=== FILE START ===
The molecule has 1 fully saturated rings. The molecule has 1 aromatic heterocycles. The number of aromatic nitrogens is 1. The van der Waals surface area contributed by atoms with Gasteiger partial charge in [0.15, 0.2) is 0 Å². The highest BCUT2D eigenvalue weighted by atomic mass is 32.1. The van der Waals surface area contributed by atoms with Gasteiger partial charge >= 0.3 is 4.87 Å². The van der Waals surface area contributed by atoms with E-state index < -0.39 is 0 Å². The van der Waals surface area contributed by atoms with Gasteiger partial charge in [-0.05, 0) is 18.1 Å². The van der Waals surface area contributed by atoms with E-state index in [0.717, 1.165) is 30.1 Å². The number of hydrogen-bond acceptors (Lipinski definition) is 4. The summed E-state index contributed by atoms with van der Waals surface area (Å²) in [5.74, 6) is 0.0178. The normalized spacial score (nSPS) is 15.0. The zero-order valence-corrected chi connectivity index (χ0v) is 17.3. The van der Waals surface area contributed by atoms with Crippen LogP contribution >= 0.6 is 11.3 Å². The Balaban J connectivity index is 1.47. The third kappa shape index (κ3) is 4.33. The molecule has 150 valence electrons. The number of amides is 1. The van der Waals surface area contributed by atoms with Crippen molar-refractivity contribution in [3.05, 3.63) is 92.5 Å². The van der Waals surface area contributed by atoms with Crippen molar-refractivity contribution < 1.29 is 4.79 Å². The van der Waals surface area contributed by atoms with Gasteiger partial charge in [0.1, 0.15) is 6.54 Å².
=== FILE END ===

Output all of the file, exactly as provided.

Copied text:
The molecule has 1 fully saturated rings. The molecule has 1 aromatic heterocycles. The number of aromatic nitrogens is 1. The van der Waals surface area contributed by atoms with Gasteiger partial charge in [0.15, 0.2) is 0 Å². The highest BCUT2D eigenvalue weighted by atomic mass is 32.1. The van der Waals surface area contributed by atoms with Gasteiger partial charge >= 0.3 is 4.87 Å². The van der Waals surface area contributed by atoms with E-state index < -0.39 is 0 Å². The van der Waals surface area contributed by atoms with Gasteiger partial charge in [-0.05, 0) is 18.1 Å². The van der Waals surface area contributed by atoms with E-state index in [0.717, 1.165) is 30.1 Å². The number of hydrogen-bond acceptors (Lipinski definition) is 4. The summed E-state index contributed by atoms with van der Waals surface area (Å²) in [5.74, 6) is 0.0178. The normalized spacial score (nSPS) is 15.0. The zero-order valence-corrected chi connectivity index (χ0v) is 17.3. The van der Waals surface area contributed by atoms with Crippen LogP contribution >= 0.6 is 11.3 Å². The Balaban J connectivity index is 1.47. The third kappa shape index (κ3) is 4.33. The molecule has 150 valence electrons. The number of amides is 1. The van der Waals surface area contributed by atoms with Crippen molar-refractivity contribution in [3.05, 3.63) is 92.5 Å². The van der Waals surface area contributed by atoms with Crippen molar-refractivity contribution < 1.29 is 4.79 Å². The van der Waals surface area contributed by atoms with Gasteiger partial charge in [0.1, 0.15) is 6.54 Å².